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Preserving India's Heritage: A Journey Through Unique Art Forms

India, a mosaic of diverse cultures and traditions, is a treasure trove of unique art forms. Each art form narrates a tale of the region's history, culture, and way of life.


Rang De has been enabling artisans across India with access to affordable credit, creating thousands of days of livelihood for them. Social investors have invested and raised dedicated funds to support languishing artforms.


We are delighted to spotlight one of our impact partners - banglanatak.org - an organisation that has harnessed culture as a means to safeguard artforms and the livelihoods of artisans.


In this blog, we’ll explore the specific legacy artforms they have championed, their unique characteristics, the obstacles they encounter, and how you can contribute to the preservation of these heritage art forms.


Dhokra Metal Craft


Dhokra, a unique form of metalwork, is the handicraft tradition of a community of artisans known as Dokra Kamars. Originating from the Indian state of West Bengal, these skilled metalsmiths have mastered the ancient lost wax, or hollow casting, technique, defining their distinct craft style.


Despite the indisputable artistry of their work, the Dokras occupy a low rung in the societal ladder, often being scorned upon as the underprivileged — a social stigma echoed in the regional term "Dokra," which implies a person of lower social stature.


The Dokra Kamars are predominantly spread across the western districts of West Bengal — this community is particularly renowned for crafting various exquisite sculptures of deities, animal figures, and avatars, such as Lakshmi, Lakshmi-Narayan, Siva-Parvati surrounded by Ganesh and Kartik, along with other tangible renditions of wildlife like elephants, horses, owls, and peacocks.


The creation process of Dhokra art involves diligence and spiritual consciousness. The craftsman moulds the wax into the desired object, encapsulates it within a clay mould, pours molten metal into the mould, and after the metal solidifies, the clay is broken to reveal the finished product, which is then polished to perfection.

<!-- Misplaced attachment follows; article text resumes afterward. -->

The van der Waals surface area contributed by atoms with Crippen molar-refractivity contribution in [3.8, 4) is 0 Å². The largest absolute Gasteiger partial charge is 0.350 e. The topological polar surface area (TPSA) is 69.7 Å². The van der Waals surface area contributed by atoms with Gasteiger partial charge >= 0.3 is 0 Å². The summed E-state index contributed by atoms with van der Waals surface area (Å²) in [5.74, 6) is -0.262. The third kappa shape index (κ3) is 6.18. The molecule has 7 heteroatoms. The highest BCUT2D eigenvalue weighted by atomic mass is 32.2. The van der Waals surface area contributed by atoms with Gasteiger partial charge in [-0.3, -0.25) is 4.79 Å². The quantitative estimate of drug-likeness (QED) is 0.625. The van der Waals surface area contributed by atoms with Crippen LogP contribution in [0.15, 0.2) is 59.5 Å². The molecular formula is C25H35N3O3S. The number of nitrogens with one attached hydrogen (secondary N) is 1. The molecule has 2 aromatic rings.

While the Dokras continue to produce deities and animal figures under both governmental and independent patronage, there's a general consensus that the quality and craftsmanship of these contemporary pieces lack the finesse and the charm of their older counterparts.


Despite this, the story of the Dokras and their persistent dedication to their craft in the face of adversity is a testament to their indomitable spirit and the enduring allure of Dhokra art.



Kantha Embroidery


Kantha, a popular style of embroidery from West Bengal, is unique for its traditional appeal and contemporary allure. Traditionally, the craft was practised by rural women of all classes, with the rich landlord's wife making her own elaborate embroidered quilt in her leisure time, and the farmer's wife making her own thrifty comforter. Regardless of the maker's social status, all Kantha works were equal in beauty and skill.


The entire cloth is covered with running stitches, employing beautiful motifs of flowers, animals, birds, and geometrical shapes, as well as themes from everyday activities. Kantha is a form of personal expression, an art-craft that was made spontaneously or even whimsically at times. The embroidery sessions become an opportunity to socialise and a welcome break from the drudgery of monotonous chores. Extremely intricate work produces marvellous end products.


One such example is Tajrika Begum of Ronoor village, who has stood out through her exquisite Kantha embroidery work and has evolved as a confident entrepreneur from a shy young village bride. Being involved with this craft for the past two decades, she has travelled across India and in countries like Lithuania, France, Sweden, and China. Presently, there are more than 200 women working under her.


Traditionally, Kantha used to be used by the rich as well as the poor. It also used to be an integral part of everyday living. A girl never got married without a Kantha in her trousseau and every new birth in the household meant making a new Kantha for the newborn child. With the changing market demands, the artisans are now making jewelry, table linen, throws, scarves, stoles, bags, and many more products to fit in as home décor and lifestyle items.


The tradition of Kantha stitch has come a long way today when the artistic brilliance of the women artists have found expressions in lifestyle products like saree, dress materials, bed and cushion covers etc. The art is now applied to a wide variety of products which are in high demand in the urban market. The artisans today make a diverse range of products which includes sarees, shawls, stole, bed cover, cushion cover, bags etc.